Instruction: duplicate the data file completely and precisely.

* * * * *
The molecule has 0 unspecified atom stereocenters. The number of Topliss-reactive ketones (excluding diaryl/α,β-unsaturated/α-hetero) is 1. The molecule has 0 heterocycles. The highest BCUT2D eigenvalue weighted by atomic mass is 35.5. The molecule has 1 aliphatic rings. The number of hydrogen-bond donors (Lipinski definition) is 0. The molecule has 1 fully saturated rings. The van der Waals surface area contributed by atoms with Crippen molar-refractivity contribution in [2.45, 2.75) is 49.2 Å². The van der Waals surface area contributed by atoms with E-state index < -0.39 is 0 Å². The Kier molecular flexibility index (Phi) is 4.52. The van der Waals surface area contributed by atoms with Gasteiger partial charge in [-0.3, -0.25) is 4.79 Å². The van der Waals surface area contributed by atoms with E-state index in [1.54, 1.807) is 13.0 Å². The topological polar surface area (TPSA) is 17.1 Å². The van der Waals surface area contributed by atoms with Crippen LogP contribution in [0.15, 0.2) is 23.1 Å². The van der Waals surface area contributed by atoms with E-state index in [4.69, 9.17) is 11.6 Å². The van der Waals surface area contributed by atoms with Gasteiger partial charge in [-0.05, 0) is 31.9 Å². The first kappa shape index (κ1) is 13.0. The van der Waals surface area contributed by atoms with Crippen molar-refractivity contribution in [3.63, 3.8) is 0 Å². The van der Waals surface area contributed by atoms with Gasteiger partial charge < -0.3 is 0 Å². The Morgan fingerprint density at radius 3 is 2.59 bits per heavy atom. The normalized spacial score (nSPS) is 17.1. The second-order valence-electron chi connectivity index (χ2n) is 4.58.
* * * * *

The molecule has 0 unspecified atom stereocenters. The number of Topliss-reactive ketones (excluding diaryl/α,β-unsaturated/α-hetero) is 1. The molecule has 0 heterocycles. The highest BCUT2D eigenvalue weighted by atomic mass is 35.5. The molecule has 1 aliphatic rings. The number of hydrogen-bond donors (Lipinski definition) is 0. The molecule has 1 fully saturated rings. The van der Waals surface area contributed by atoms with Crippen molar-refractivity contribution in [2.45, 2.75) is 49.2 Å². The van der Waals surface area contributed by atoms with E-state index < -0.39 is 0 Å². The Kier molecular flexibility index (Phi) is 4.52. The van der Waals surface area contributed by atoms with Gasteiger partial charge in [-0.3, -0.25) is 4.79 Å². The van der Waals surface area contributed by atoms with E-state index in [1.54, 1.807) is 13.0 Å². The topological polar surface area (TPSA) is 17.1 Å². The van der Waals surface area contributed by atoms with Crippen LogP contribution in [0.15, 0.2) is 23.1 Å². The van der Waals surface area contributed by atoms with E-state index in [4.69, 9.17) is 11.6 Å². The van der Waals surface area contributed by atoms with Gasteiger partial charge in [-0.05, 0) is 31.9 Å². The first kappa shape index (κ1) is 13.0. The van der Waals surface area contributed by atoms with Crippen molar-refractivity contribution in [3.63, 3.8) is 0 Å². The van der Waals surface area contributed by atoms with Gasteiger partial charge < -0.3 is 0 Å². The Morgan fingerprint density at radius 3 is 2.59 bits per heavy atom. The normalized spacial score (nSPS) is 17.1. The second-order valence-electron chi connectivity index (χ2n) is 4.58.